The second thing I need is good intentional design. Design skills today feel very different from design skills 50 years ago because the tools of design have drastically changed. What could be done in the 70's with construction paper and tape in the physical world now require some mouse clicks and drags, and perhaps a few keystrokes here and there, to reproduce in the digital world. But when you remove the mechanics of how the design is developed, and just focus on the design itself, the skills needed then and now are actually identical. Colors, shapes, lines, and patterns -- those are the timeless tools of design. For me, a course should be visually inviting. There should be symmetry, clarity, whitespace, and color contrast. It should have a minimalist style to reduce visual clutter. Actions I must take should be distinguishable from actions that are optional.


A notebook rests on a desk, on the notebook are sketches of a design
Some tools of design are unchanging

The third thing I need is sensible organization. There is nothing more frustrating than trying to find something in a disorganized system. Meaningful groupings of content can be highly beneficial to help not only organize content, but demonstrate contextual relationships. The ordering and labeling of content should be sufficient to provide a course outline at a glance, wherever possible. One of my pet peeves is that often courses are organized with modules labeled for each week, such as Week One, Week Two, etc. In theory, this is meant to help everyone keep up with where the content is located that they should be reviewing each week. I think it's really just to help the instructor. As a student, I see it as a wasted opportunity, and a decision that often creates frustration later in a course, especially when it's time to review. If you're trying to study for your finance final and need to review the steps for calculating an interest rate in a compound interest equation, was that in week 3, or week 5? If you're taking a 16-week course, they all start to blur quickly. If, instead, each week is labeled for the type of content included, it helps students make sense of contents and find what's needed quickly. A blend of the week number along with a content description is the best of both worlds, but the headings can get long and be difficult to read on mobile devices.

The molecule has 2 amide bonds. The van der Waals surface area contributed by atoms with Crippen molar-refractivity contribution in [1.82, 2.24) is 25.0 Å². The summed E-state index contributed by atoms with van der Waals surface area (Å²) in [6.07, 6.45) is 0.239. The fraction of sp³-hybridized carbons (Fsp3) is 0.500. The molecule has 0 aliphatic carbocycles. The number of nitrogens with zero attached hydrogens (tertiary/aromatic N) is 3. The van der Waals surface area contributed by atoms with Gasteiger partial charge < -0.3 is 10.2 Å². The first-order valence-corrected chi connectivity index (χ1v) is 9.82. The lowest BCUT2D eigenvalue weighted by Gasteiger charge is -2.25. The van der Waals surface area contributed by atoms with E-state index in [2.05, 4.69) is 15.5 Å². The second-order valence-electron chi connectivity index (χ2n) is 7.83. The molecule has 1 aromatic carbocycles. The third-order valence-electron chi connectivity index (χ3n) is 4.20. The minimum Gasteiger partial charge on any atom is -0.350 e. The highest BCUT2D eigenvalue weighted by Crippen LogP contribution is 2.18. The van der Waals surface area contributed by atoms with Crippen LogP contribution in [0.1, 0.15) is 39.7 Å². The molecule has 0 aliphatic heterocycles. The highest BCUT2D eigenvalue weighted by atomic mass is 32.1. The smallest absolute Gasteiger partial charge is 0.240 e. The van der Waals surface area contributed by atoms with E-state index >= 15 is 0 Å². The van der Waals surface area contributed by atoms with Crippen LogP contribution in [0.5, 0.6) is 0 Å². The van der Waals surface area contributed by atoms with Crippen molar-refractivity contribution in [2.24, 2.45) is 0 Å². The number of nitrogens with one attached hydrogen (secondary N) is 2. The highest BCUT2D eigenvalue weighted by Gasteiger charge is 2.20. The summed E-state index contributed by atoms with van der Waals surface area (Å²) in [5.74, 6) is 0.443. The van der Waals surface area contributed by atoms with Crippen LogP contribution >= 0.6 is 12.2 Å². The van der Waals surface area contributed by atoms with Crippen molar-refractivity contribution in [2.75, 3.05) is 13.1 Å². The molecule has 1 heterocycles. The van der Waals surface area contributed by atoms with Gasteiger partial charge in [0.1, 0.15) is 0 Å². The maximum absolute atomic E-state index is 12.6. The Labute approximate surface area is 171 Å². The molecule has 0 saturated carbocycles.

Weekly Wrap-Up